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Atlanta Scrambles to Fix the BeltLine's Affordable Housing Failures

The missteps along this massive rails-to-trails project could provide key lessons for the city’s future growth.
The BeltLine is falling so far behind that it may not be able to reach its affordable housing requirements at all.
The BeltLine is falling so far behind that it may not be able to reach its affordable housing requirements at all.David Goldman/AP

When Atlanta set out to build the BeltLine in 2005, it had an ambitious goal: Turn a 22-mile railway that surrounds the city’s core into a multi-use trail and park—and ensure the development alongside it makes space for affordable housing.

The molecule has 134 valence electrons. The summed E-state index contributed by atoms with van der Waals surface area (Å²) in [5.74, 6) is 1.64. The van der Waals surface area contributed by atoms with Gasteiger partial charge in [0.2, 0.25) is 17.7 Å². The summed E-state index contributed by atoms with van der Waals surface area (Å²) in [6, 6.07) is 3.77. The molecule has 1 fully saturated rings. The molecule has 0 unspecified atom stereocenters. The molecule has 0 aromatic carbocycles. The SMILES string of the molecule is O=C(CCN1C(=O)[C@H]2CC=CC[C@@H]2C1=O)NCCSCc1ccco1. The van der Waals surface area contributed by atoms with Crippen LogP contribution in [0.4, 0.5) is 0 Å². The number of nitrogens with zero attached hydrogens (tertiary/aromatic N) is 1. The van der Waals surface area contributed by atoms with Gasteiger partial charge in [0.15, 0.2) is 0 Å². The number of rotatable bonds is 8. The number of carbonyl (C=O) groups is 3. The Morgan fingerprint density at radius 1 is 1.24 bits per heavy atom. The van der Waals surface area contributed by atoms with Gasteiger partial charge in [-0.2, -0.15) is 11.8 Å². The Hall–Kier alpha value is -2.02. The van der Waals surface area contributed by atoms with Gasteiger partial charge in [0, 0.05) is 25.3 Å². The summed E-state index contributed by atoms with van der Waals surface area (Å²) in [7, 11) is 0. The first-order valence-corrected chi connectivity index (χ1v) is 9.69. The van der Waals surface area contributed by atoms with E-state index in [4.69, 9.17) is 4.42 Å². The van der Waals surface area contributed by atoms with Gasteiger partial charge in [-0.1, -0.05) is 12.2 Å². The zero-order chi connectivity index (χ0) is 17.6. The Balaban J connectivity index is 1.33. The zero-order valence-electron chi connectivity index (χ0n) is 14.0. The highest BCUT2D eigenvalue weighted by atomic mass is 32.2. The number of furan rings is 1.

In the nine years since the first segment opened, the plan has been praised widely for its efforts toward sustainability, transit, public health, and urban revitalization. But housing has always been a struggle. The city required Atlanta BeltLine Inc., the organization that manages the project, to fund at least 5,600 affordable homes along the trail when it’s completed in 2030. By 2015, however, it tallied just 785 affordable units. In July, an investigation by the Atlanta Journal-Constitution found that BeltLine is falling so far behind that it may not be able to reach the requirement at all, and some affordable units that had been funded have already disappeared: